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18 Aug

Dealing with Difficult Children Made Easier–Family Communication

Most dealing with difficult people training focuses on difficult coworkers, superiors, or clients. One area often overlooked is dealing with the difficult behavior of children, and yet that is probably the biggest challenge working parents face. The article below, taken from addresses seven things parents can do to deal with children who are being difficult.

Handling the difficult behavior of children
Handling the difficult behavior of children


Dealing with Difficult Children by Karen Doherty and Georgia Coleridge

Does your child ever get moody and uncooperative, answer back or have tantrums? Does he ever swear, throw things or kick you? Or refuse to do what he is told?

We’ve got eight children between us, and from interviewing hundreds of mothers and fathers, we know that even nice kids with loving parents can have toddler tantrums, teenage mood swings and everything in between.

Being a parent is so simple when your child behaves well. You talk nicely to him. He talks nicely to you. It’s easy. But when your child is rude or difficult, all the good parenting stuff can fly right out of the window. You can go from Super Parent to the Great Dictator in nought to ten seconds, yelling things you regret, getting no-where and then feeling guilty for hours afterwards. If your child is particularly temperamental, sensitive or headstrong, you’re probably in for a bumpier ride than the average parent, but all children have their off-days.

We’ve found there are SEVEN simple parenting skills that can make a huge difference when your child is being vile or refusing to do what you say.

What can you do when your child is being difficult?

1. Try being a Pause Parent Stay quiet and don’t react

Surprisingly, one of the best things you can do is… NOTHING! If your child is being particularly foul, try taking yourself temporarily out of the fight. Of course you want him to behave, but if he’s not being rational, reasoning isn’t going to work. It’s like shouting into a storm; the words fly right back in your face.This might sound like crazy logic; you’re the parent and you’re in charge. But if the two of you keep clashing, you need to try something different. Instead of reacting to the rudeness, take a deep breath, keep quiet and remind yourself that this unbearable situation is only temporary and you can fix it later.

You can stay in the room without speaking or walk out. It may take five minutes or twenty. But if you wait until you both calm down, you can try again.

2. Try being a Cheerleader Parent Notice the good, ignore the rest

When your child’s wrongdoings are all too obvious, you can feel despondent and overwhelmed. It helps to make a silent decision to start noticing anything he’s doing right. If you try to refocus the beam of your gaze on to the things that are going well, you’ll feel much more positive.Swapping criticisms for compliments will also help improve his behaviour. By consciously ignoring it, the bad stuff is more likely to fade away from lack of attention and he’ll begin to see himself as a child who behaves well.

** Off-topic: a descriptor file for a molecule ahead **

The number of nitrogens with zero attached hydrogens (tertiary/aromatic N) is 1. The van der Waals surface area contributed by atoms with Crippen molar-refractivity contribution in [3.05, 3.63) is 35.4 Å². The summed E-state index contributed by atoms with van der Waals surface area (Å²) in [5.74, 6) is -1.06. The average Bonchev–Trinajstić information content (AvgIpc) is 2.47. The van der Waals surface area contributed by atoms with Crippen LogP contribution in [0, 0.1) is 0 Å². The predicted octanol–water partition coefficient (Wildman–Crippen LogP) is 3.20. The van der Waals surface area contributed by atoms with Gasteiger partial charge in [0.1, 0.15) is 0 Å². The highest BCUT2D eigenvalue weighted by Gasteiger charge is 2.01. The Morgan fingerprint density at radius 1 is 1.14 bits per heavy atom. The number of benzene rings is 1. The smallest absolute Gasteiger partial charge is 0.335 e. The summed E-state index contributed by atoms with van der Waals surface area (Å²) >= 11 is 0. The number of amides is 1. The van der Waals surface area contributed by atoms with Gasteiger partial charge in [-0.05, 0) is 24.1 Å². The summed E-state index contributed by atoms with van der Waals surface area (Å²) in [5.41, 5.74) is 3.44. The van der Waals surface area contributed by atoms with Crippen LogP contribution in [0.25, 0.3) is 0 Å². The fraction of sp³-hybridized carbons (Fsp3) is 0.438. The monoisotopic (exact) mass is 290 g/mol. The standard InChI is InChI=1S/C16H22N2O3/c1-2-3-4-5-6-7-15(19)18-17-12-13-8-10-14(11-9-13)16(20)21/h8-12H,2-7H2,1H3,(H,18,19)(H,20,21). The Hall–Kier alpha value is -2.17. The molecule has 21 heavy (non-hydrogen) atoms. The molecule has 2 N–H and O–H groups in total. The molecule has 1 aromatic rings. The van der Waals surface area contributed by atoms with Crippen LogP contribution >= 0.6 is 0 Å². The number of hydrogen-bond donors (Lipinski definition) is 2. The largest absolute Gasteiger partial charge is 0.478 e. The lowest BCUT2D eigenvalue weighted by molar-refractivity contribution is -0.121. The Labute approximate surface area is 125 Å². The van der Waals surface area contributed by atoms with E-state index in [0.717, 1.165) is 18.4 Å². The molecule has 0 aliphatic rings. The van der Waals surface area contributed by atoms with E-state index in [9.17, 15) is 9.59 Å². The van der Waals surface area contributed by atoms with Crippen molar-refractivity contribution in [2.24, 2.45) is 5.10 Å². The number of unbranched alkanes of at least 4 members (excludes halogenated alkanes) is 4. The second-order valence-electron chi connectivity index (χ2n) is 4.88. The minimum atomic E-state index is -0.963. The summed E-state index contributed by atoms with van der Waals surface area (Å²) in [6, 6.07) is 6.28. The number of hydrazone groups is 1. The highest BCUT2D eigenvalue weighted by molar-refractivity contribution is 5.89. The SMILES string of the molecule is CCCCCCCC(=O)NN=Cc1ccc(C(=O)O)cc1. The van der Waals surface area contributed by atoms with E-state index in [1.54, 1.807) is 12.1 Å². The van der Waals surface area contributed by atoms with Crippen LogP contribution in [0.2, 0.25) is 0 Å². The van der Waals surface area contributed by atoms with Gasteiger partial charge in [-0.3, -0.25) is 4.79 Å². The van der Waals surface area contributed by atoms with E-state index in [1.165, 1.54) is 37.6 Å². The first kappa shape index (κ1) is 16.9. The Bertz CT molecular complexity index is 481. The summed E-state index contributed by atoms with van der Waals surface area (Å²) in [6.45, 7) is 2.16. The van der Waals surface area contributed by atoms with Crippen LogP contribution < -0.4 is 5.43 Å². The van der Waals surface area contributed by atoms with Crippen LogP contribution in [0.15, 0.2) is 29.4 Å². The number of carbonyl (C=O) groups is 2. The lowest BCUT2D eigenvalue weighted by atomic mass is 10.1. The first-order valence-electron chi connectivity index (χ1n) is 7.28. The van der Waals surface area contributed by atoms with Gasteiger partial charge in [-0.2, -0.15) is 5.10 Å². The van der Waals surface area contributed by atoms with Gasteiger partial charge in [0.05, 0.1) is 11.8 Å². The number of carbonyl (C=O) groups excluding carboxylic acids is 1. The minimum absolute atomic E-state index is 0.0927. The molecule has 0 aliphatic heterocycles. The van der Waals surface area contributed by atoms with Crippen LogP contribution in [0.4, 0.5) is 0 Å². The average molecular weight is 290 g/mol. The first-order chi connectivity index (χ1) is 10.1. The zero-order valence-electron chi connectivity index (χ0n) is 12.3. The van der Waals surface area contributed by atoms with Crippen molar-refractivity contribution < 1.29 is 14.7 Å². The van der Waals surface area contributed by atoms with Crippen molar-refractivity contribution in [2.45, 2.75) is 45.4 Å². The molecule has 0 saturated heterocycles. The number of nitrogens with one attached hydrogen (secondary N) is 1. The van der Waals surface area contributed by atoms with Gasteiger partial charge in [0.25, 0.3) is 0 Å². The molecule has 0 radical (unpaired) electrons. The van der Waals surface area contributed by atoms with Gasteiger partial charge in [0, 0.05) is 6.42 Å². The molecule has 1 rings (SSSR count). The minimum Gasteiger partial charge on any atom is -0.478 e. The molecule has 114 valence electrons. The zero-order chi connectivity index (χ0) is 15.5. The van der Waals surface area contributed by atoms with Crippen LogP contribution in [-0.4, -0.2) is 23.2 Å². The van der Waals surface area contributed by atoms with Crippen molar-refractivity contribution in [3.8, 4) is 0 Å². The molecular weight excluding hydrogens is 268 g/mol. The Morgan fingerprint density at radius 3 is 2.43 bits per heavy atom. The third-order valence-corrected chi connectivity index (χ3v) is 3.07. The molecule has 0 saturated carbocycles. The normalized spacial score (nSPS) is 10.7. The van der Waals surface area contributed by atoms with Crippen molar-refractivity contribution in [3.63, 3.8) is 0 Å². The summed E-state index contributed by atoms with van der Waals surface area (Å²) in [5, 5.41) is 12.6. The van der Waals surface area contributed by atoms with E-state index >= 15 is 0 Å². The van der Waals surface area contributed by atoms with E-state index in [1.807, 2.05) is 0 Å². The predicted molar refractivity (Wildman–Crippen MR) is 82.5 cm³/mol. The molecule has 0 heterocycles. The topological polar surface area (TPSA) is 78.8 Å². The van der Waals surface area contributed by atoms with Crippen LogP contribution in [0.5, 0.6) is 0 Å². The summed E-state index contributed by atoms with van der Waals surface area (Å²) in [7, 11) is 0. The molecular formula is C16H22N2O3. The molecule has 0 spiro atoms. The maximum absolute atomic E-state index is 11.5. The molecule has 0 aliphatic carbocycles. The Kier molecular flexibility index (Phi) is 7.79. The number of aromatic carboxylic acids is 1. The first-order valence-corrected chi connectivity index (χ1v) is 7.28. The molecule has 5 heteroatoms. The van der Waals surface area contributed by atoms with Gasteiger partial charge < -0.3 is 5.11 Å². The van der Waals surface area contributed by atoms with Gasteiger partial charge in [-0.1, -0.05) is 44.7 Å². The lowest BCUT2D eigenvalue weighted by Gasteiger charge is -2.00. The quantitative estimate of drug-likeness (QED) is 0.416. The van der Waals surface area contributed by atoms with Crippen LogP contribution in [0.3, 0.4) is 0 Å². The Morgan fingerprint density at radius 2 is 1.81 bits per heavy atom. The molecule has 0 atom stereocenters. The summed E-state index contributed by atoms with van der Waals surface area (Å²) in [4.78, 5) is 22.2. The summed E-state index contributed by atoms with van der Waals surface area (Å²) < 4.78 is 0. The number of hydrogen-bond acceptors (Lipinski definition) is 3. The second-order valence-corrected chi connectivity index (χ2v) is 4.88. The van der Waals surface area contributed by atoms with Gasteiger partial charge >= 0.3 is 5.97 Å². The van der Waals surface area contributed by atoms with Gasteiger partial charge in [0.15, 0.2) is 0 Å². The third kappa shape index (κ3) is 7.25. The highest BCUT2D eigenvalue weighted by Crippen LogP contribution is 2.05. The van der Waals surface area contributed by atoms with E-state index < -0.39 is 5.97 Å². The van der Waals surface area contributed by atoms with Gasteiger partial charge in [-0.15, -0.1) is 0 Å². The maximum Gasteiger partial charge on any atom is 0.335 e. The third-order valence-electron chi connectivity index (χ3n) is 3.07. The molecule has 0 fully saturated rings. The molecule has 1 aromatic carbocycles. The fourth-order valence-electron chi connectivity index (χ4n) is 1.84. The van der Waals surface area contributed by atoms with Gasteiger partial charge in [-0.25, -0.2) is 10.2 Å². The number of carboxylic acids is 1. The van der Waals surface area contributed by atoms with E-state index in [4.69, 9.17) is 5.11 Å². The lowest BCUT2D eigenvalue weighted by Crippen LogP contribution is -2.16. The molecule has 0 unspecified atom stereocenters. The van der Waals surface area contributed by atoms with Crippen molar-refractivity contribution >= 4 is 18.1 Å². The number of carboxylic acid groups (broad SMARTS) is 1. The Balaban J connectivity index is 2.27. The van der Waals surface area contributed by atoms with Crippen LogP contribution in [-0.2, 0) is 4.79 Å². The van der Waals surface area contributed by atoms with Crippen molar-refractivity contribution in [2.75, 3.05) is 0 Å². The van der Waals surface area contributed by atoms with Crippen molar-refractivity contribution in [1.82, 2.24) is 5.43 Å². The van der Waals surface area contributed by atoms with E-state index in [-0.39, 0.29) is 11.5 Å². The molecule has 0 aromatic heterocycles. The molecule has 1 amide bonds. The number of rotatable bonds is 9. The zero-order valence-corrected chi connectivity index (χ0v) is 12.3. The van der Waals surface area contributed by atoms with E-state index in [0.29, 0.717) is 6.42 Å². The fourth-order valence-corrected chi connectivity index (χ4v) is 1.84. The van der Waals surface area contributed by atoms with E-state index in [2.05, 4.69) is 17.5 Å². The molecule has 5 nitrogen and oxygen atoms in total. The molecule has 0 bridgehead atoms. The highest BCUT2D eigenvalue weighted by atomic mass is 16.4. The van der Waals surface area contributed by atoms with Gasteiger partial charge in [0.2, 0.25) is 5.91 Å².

If you gush and tell him he’s wonderful, he may get suspicious and not believe you, especially if he’s not feeling wonderful inside. Instead be low-key and specific, “Thanks for hanging up your coat,” or try a nod, a smile or quick thumbs-up.

3. Try being a Physical Parent Don’t forget the physical causes of bad behaviour

When your child is in a bad mood, sometimes it’s easy to overlook the obvious. If he’s hungry, overtired or fizzing with cola, his behaviour will almost certainly be affected. Give him a snack, a nap or send him outside to work off some energy and you will almost certainly see an improvement.
Long term, keep an eye on his diet and try and avoid too much sugar, processed food and additives. Some children behave badly because they’ve got food sensitivities. If you feel this might be the case with your child, this website has all sorts of information.
A cuddle, a back rub or a foot massage can also work wonders if your child is being badly behaved.

4. Try being a Tuned-In Parent Accept your child’s feelings

When your child is angry or upset, it helps a lot to listen. But if he’s being very difficult, you may not want to: huge outbursts of emotion can be overwhelming.Unfortunately contradicting him, or telling him off for being silly or obnoxious, simply doesn’t work. He’s far more likely to calm down if you listen sympathetically and repeat back what you hear.
‘I hate Theo.’
‘You must be really angry with him. What happened?’
‘I want to smash his face in. He knocked my elbow in art, I got
in trouble for spilling the water, and it ruined my picture.’
‘No wonder you’re furious with him.’